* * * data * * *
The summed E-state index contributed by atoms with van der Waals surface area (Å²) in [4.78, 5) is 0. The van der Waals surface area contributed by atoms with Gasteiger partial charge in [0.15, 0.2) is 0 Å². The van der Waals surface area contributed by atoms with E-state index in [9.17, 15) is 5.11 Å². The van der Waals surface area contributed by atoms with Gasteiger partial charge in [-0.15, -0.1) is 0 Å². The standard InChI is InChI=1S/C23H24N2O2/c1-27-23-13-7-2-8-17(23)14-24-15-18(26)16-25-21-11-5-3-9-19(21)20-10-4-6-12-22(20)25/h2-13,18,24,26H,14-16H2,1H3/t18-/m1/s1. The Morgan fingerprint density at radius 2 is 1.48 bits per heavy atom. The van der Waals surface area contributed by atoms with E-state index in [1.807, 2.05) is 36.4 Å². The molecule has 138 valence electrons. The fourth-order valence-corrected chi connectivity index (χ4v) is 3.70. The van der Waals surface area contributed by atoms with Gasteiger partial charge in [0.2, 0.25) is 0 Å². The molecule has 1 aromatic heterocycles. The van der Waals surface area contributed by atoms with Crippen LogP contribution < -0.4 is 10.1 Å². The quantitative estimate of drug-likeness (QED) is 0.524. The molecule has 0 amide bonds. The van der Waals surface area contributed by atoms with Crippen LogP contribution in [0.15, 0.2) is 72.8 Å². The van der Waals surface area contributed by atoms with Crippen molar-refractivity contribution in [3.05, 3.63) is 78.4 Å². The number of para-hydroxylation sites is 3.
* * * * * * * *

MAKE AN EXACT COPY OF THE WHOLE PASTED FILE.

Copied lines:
The summed E-state index contributed by atoms with van der Waals surface area (Å²) in [4.78, 5) is 0. The van der Waals surface area contributed by atoms with Gasteiger partial charge in [0.15, 0.2) is 0 Å². The van der Waals surface area contributed by atoms with E-state index in [9.17, 15) is 5.11 Å². The van der Waals surface area contributed by atoms with Gasteiger partial charge in [-0.15, -0.1) is 0 Å². The standard InChI is InChI=1S/C23H24N2O2/c1-27-23-13-7-2-8-17(23)14-24-15-18(26)16-25-21-11-5-3-9-19(21)20-10-4-6-12-22(20)25/h2-13,18,24,26H,14-16H2,1H3/t18-/m1/s1. The Morgan fingerprint density at radius 2 is 1.48 bits per heavy atom. The van der Waals surface area contributed by atoms with E-state index in [1.807, 2.05) is 36.4 Å². The molecule has 138 valence electrons. The fourth-order valence-corrected chi connectivity index (χ4v) is 3.70. The van der Waals surface area contributed by atoms with Gasteiger partial charge in [0.2, 0.25) is 0 Å². The molecule has 1 aromatic heterocycles. The van der Waals surface area contributed by atoms with Crippen LogP contribution < -0.4 is 10.1 Å². The quantitative estimate of drug-likeness (QED) is 0.524. The molecule has 0 amide bonds. The van der Waals surface area contributed by atoms with Crippen LogP contribution in [0.15, 0.2) is 72.8 Å². The van der Waals surface area contributed by atoms with Crippen molar-refractivity contribution in [3.05, 3.63) is 78.4 Å². The number of para-hydroxylation sites is 3.